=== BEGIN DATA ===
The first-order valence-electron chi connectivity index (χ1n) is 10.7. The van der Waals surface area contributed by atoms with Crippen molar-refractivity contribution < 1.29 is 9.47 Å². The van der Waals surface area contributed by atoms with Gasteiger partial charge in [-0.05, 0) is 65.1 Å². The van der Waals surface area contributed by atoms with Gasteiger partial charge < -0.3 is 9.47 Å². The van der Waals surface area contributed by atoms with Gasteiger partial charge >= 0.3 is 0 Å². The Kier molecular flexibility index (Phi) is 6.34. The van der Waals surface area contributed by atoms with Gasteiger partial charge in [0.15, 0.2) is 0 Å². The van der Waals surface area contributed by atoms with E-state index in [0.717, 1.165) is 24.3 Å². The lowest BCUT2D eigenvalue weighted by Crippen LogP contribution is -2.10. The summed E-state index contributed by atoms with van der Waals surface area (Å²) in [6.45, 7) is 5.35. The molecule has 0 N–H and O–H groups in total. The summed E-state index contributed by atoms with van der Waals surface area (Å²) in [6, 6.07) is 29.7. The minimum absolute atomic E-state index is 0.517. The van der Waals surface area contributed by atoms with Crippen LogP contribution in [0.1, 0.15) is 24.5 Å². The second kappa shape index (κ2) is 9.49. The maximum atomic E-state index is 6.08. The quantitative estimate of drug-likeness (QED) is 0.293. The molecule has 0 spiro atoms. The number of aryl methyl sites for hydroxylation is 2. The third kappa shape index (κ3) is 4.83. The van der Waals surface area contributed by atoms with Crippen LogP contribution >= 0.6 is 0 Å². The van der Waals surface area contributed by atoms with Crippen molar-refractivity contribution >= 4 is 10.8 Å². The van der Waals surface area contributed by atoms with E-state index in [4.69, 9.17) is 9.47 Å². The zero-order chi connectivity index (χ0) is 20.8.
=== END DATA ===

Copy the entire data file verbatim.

The first-order valence-electron chi connectivity index (χ1n) is 10.7. The van der Waals surface area contributed by atoms with Crippen molar-refractivity contribution < 1.29 is 9.47 Å². The van der Waals surface area contributed by atoms with Gasteiger partial charge in [-0.05, 0) is 65.1 Å². The van der Waals surface area contributed by atoms with Gasteiger partial charge < -0.3 is 9.47 Å². The van der Waals surface area contributed by atoms with Gasteiger partial charge >= 0.3 is 0 Å². The Kier molecular flexibility index (Phi) is 6.34. The van der Waals surface area contributed by atoms with Gasteiger partial charge in [0.15, 0.2) is 0 Å². The van der Waals surface area contributed by atoms with E-state index in [0.717, 1.165) is 24.3 Å². The lowest BCUT2D eigenvalue weighted by Crippen LogP contribution is -2.10. The summed E-state index contributed by atoms with van der Waals surface area (Å²) in [6.45, 7) is 5.35. The molecule has 0 N–H and O–H groups in total. The summed E-state index contributed by atoms with van der Waals surface area (Å²) in [6, 6.07) is 29.7. The minimum absolute atomic E-state index is 0.517. The van der Waals surface area contributed by atoms with Crippen LogP contribution in [0.1, 0.15) is 24.5 Å². The second kappa shape index (κ2) is 9.49. The maximum atomic E-state index is 6.08. The quantitative estimate of drug-likeness (QED) is 0.293. The molecule has 0 spiro atoms. The number of aryl methyl sites for hydroxylation is 2. The third kappa shape index (κ3) is 4.83. The van der Waals surface area contributed by atoms with Crippen LogP contribution >= 0.6 is 0 Å². The van der Waals surface area contributed by atoms with Crippen molar-refractivity contribution >= 4 is 10.8 Å². The van der Waals surface area contributed by atoms with E-state index in [4.69, 9.17) is 9.47 Å². The zero-order chi connectivity index (χ0) is 20.8.